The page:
About Functions Advanced

SHORT DESCRIPTION

Introduces advanced functions that are a way to create cmdlets using scripts.

LONG DESCRIPTION

A cmdlet is a single command that participates in the pipeline semantics of PowerShell. This includes binary cmdlets, advanced script functions, CDXML, and Workflows.

Advanced functions allow you create cmdlets that are written as a PowerShell function. Advanced functions make it easier to create cmdlets without having to write and compile a binary cmdlet. Binary cmdlets are .NET classes that are written in a .NET language such as C#.

Advanced functions use the CmdletBinding attribute to identify them as functions that act like cmdlets. The CmdletBinding attribute is similar to the Cmdlet attribute that is used in compiled cmdlet classes to identify the class as a cmdlet. For more information about this attribute, see about_Functions_CmdletBindingAttribute.

The following example shows a function that accepts a name and then prints a greeting using the supplied name. Also notice that this function defines a name that includes a verb (Send) and noun (Greeting) pair like the verb-noun pair of a compiled cmdlet. However, functions are not required to have a verb-noun name.

function Send-Greeting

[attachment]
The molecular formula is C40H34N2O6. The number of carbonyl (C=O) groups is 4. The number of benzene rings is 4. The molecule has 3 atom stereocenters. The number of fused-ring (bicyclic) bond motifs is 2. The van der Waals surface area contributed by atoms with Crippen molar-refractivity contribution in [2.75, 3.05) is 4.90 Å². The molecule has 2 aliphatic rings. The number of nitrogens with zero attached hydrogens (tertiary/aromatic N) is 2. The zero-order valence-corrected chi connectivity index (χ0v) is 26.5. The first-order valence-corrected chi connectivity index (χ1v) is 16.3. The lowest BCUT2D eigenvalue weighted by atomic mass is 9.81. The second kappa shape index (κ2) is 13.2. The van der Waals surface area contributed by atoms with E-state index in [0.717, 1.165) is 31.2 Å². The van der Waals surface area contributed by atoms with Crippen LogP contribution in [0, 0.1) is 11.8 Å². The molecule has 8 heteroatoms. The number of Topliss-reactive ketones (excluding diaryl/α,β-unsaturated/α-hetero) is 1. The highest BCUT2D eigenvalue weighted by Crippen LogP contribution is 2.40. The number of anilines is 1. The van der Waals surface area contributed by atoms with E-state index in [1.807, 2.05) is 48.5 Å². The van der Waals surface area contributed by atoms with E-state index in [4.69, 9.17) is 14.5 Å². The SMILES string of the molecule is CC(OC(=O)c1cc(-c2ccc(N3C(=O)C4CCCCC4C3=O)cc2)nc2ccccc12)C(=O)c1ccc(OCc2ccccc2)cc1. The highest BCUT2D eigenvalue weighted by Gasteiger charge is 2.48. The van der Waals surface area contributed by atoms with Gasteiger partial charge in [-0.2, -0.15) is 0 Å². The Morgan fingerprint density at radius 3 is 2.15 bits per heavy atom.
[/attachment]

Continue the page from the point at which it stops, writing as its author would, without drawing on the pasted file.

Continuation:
{
    [CmdletBinding()]
    Param(
        [Parameter(Mandatory=$true)]
        [string] $Name
    )

    Process
    {
        Write-Host ("Hello " + $Name + "!")
    }
}

The parameters of the function are declared by using the Parameter attribute. This attribute can be used alone, or it can be combined with the Alias attribute or with several other parameter validation attributes. For more information about how to declare parameters (including dynamic parameters that are added at runtime), see about_Functions_Advanced_Parameters.

The actual work of the previous function is performed in the Process block, which is equivalent to the ProcessingRecord method that is used by compiled cmdlets to process the data that is passed to the cmdlet. This block, along with the Begin and End blocks, is described in the about_Functions_Advanced_Methods topic.

Advanced functions differ from compiled cmdlets in the following ways:

  • Advanced function parameter binding does not throw an exception when an array of strings is bound to a Boolean parameter.
  • The ValidateSet attribute and the ValidatePattern attribute cannot pass named parameters.
  • Advanced functions cannot be used in transactions.

SEE ALSO

about_Functions

about_Functions_Advanced_Methods

about_Functions_Advanced_Parameters

about_Functions_CmdletBindingAttribute

about_Functions_OutputTypeAttribute